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A note about receivers and Scamps -- The foil insulation has an reducing or shielding effect on an antenna inside the egg, be it a receiver only or a transceiver (wifi, cell, etc.).

As Darwin pointed out, a ground plane is more important with a transmitter than a receiver, but it does help. This is a case where the marine world doesn't help much, because a boat will typically get a ground plane for its antenna from a special alloy plate mounted on the hull in the water.

Dyna-Plate
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Old 03-31-2008, 11:41 AM   #5
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I have a little automotive FM antenna for the stereo mounted on the Burro, but the reception leaves something to be desired. Here is where I'm totally lost: fiberglass is not like metal-bodied cars, so does it make a difference to the reception? Should the ground of the antenna be connected to something in addition to the radio? How do the Corvettes do it?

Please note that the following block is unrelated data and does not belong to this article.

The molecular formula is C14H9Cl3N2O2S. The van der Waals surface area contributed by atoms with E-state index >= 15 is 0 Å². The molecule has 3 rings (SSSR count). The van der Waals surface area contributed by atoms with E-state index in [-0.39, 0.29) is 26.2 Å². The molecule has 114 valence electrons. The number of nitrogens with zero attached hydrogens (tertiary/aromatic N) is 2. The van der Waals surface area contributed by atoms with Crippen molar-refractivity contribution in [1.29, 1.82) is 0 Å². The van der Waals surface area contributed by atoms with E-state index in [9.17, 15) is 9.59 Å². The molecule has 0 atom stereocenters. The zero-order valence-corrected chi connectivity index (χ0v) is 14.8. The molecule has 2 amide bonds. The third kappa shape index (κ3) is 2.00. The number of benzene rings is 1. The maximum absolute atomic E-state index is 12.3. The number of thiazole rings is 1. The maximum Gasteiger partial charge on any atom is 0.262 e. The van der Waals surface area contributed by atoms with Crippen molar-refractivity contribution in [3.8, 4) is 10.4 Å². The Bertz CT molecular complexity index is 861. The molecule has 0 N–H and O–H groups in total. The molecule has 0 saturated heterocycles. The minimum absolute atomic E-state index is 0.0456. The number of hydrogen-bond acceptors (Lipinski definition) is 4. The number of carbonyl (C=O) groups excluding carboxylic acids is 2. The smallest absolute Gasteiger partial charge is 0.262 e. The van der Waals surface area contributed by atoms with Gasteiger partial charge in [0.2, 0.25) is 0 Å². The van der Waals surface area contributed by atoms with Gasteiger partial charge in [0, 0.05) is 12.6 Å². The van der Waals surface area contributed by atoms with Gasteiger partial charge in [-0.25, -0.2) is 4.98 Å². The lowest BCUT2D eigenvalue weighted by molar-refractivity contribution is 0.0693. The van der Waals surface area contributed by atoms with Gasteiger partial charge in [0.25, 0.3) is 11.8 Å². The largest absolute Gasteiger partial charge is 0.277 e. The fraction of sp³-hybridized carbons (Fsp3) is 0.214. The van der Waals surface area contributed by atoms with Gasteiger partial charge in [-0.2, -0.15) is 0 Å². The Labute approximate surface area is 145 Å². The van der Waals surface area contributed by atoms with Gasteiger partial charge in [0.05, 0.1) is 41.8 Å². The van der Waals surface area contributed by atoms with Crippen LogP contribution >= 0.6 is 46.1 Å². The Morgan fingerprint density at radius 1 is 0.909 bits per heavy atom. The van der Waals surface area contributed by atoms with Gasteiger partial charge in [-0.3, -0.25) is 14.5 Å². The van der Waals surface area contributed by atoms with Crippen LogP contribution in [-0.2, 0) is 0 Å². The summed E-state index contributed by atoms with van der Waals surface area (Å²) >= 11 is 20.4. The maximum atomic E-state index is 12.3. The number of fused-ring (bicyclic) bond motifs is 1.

If there should be some kind of "ground plane" would the foil of the insulation be useful to connect to or am I misunderstanding the whole thing?
Without a ground plane you only have half of an antenna so reception will be pretty dismal.

Using the foil insulation for a ground plane could work if you can make good connection to the metal in the insulation. Some insulation has a plastic coating on the metal which will, of course, render a connection ineffective.

I would suggest connecting at least one 1/4 wave wire to the base of the antenna. More is better up to a point. Just clip the wire on temporarily to test it before making major modifications. You should see a big difference in reception.